The Gentleman's Magazine/Volume 253/July 1882/The Birth of the Moon
I ASSUME, as a matter of course, that all who read these Notes have read Mr. Proctor's paper on this subject in the last number of this Magazine, and that they agree with me in appreciating the great value of such contributions to the intellectual progress of the present generation. Proctor is doing for the English-speaking peoples, and Flammarion for the French, what has never been well and widely done before, viz., bringing the most sublime results of mathematical demonstration and mathematical speculation within the reach of all intelligent men and women.
We all have a natural tendency to exalt our own special branch of study, and this is perhaps desirable. It appears to me that mathematicians are prone to go further than others in this direction; their usual assumption being that whatever has been demonstrated mathematically must be infallibly true. No mathematician of corresponding attainments is more free from this or any other form of scholastic dogmatism than Mr. Proctor, and yet this mathematical self-righteousness crops out occasionally, as in the paper above named, where, referring to Mr. Danvin, he says, "the reasoning relating to this part of his views does not belong to the sure domain of mathematics, but to speculation."
This reads oddly when closely following a description of how Adams, "twenty years or so ago, discovered a notable flaw in Laplace's reasoning," which was purely mathematical; and further, that both Leverrier and Pontecoulant have rejected Adams' results, the latter "even denouncing Adams' method of treating the subject as analytical legerdemain."
All this was in "the sure domain of mathematics" of the purest and highest order, and among mathematical giants; the difference of result was quantitative, i.e. mathematical, and not a mere fractional percentage, the result obtained by Adams being "only one-half of what Laplace had made it."
Such instances of error to which mathematicians, like all other human beings, are ever liable, enforce the necessity of continual verification of mathematical conclusions by comparing them with facts revealed by observation and experiment.
I will thus examine the conclusions of Darwin and Ball as expounded, and with certain modifications adopted, by Proctor in the paper above named.
They assume with the customary matter-of-course confidence (which always astonishes me as coming from such unimaginative people) that the sun and all the planets of our solar system began life with a nebulous infancy, proceeded through a gaseous or vaporous childhood and liquid youth to a semi-solid puberty, when a film of solid crust crept over their liquid surface like whiskers on the cheeks of an adolescent.
It was, if I understand the theory rightly, at or about this period that the parturition of satellites occurred, according to Darwin and Ball; or somewhat earlier, according to Proctor. All agree in attributing the detachment of the satellite fragment or fragments to the tidal disturbances of the sun. They differ only as to the mode of operation of this agent. As the tide-raising power varies "not as the inverse square, but as the inverse cube" (see page 680), it is evident that the planets near to the sun must during their youth have suffered vastly greater tidal disturbance, or moon-generating agency, than the more distant, and therefore should have by far the largest families of satellites. Applying this test to the theory, it breaks down completely; for, instead of the satellites increasing in numbers with the proximity of the planets to the sun, the opposite is the case.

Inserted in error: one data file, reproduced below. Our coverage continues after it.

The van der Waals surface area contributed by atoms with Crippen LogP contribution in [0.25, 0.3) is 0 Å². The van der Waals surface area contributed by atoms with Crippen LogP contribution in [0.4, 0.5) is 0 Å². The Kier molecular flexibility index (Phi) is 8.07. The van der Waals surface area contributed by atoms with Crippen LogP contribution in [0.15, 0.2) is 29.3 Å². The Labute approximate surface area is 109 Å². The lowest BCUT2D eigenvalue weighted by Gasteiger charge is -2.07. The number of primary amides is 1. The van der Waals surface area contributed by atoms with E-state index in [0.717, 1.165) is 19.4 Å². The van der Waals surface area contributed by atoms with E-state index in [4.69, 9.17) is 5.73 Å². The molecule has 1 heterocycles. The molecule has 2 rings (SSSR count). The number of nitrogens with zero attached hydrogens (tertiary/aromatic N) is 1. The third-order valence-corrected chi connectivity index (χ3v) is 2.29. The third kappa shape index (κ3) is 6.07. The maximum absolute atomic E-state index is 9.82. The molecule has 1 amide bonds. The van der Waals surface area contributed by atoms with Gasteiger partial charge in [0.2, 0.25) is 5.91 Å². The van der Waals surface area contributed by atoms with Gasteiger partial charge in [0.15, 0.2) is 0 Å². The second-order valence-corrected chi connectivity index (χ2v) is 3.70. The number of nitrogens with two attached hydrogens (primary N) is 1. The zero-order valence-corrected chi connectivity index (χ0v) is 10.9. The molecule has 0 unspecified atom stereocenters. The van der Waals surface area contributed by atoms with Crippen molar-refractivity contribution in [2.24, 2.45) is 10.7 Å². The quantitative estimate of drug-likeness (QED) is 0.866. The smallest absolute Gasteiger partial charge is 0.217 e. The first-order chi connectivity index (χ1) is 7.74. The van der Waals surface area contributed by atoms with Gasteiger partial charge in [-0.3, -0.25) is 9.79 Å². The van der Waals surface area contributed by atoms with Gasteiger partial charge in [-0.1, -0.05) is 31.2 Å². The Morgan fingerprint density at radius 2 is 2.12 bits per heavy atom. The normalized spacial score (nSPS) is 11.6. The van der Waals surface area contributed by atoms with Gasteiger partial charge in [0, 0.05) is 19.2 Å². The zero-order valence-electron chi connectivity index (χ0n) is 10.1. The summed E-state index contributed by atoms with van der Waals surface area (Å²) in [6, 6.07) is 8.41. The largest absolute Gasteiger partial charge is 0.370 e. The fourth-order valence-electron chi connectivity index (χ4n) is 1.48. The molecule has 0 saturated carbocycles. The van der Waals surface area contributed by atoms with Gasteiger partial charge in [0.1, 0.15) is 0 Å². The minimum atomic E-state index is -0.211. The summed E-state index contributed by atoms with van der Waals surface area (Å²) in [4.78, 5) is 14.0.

The two nearest planets, Mercury and Venus, have no satellites; the next, our earth, has one; then, farther on, Mars has two; Jupiter, separated by a great gap, has four; Saturn, still farther, has eight, besides the multitude of pebble-moons forming his rings. Thus far the facts are in direct and nearly quantitative contradiction to the theory. So far as we know, Uranus and Neptune have not the multitude of satellites required for establishing a law of increase with distance from the sun. I say, "so far as we know," because their distance is so great that if they had hundreds of such satellites as those of Mars we could not see them with any telescopic help at present available.
The effect of dimensions of the planet must of course be considered as well as that of distance from the sun in estimating the tide-raising efficiency of solar attraction; but by comparing Jupiter and Saturn we have both of the tide-raising agencies so combined as to operate greatly in favour of Jupiter, and yet we find that his satellites are so much fewer.
Then, again, if we compare Venus and the earth, two planets differing in dimension by a mere fraction, we find that, instead of Venus indicating the results of a nearly threefold greater moon-generating action of the sun, it has not three moons, but no moon.
Man presents another contradiction to those subsequent proceedings of the satellites which the theory expounds. The solidity of Mars is that of a middle-aged planet, according to the theoretical description of planet-growth; but the position of its satellites so near to their primary is quite juvenile. The theory imperatively and mathematically demands that the distances of both Phobos and Deimos from their primary should be far greater than observation has proved them to be.